IWMW 2012: The Image
Posted by Brian Kelly on 28 June 2012
A recent post on IWMW 2012: The Movie described how the accessibility of individual resources, such as a set of slides and a video recording of a talk, can be enhancing by bringing together such related resources, rather than having to implement WCAG guidelines on the individual resources.
A related approach to enhancing accessibility by focussing beyond the digital resource could be images of an event. The IWMW 2012 photographs hosted on Flickr, for example, can enhance one’s long-term memory of an event by triggering memories of iconic aspects of an event. For me, the trip to Our Dynamic Earth was a highlight, and I’m pleased that Sharon Steeples took such a great photo of it, one of her many great photos of IWMW 2012, as illustrated at the top of this post.
But would it be possible to have a single image which depicted the three-day IWMW 2012 event? Well Kevin Mears (@mearso) has risen to that challenge!
During the event Kevin tweeted links to a series of cartoons he had produced which gave his visual impressions of a number of the plenary talks and parallel sessions he attended. During the event the following tweets were widely retweeted, favourited and images viewed:
But most interesting of all was the tweet:
I collated my sketch notes from #iwmw12 into one big poster. Any demand out there for printed ones? http://t.co/E3CdplbH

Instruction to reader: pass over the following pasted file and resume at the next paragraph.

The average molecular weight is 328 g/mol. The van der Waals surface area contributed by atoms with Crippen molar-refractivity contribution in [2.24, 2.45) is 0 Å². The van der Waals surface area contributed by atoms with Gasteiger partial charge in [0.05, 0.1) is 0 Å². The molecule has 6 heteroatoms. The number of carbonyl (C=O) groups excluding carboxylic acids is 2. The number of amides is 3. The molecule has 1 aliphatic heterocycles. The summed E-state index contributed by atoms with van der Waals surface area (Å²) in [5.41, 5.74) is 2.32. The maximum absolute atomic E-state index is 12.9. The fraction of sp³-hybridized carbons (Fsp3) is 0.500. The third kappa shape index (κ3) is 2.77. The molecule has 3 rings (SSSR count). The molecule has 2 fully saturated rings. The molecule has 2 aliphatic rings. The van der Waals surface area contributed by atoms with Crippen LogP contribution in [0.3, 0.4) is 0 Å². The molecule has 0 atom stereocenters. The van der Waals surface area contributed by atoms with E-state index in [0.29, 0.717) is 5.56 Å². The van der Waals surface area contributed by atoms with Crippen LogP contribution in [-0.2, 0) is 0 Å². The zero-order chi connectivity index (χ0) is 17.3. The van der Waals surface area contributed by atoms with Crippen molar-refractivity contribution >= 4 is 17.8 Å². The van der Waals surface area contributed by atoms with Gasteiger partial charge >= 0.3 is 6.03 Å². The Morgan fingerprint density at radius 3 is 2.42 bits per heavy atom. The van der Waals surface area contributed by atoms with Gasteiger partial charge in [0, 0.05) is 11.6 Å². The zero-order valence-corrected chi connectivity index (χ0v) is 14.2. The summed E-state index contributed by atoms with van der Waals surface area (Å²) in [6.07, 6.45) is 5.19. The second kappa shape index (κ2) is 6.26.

This image is embedded at the bottom of this post – and note that it can be viewed on Flickr at a number of sizes including 1600×1132. I suspect that looking at the details of the sketch will bring back memories which would not have been the case from a factual summary of the talk – the drawing (shown) of the line printer paper in the sketch of Ferdinand von Prondzynski‘s somewhat controversial plenary talk brought home the point about the somewhat rather protracted introduction in which the speaker sought to establish his credentials as an experienced user of IT.
Or to put it another way, images can be a valuable way of enhancing one’s understanding and recollections of things that happen in the physical world. And to think that some people would ban such images unless they were accompanied by a comprehensive textual summary of every element of the sketches!
Twitter conversation from Topsy: [View]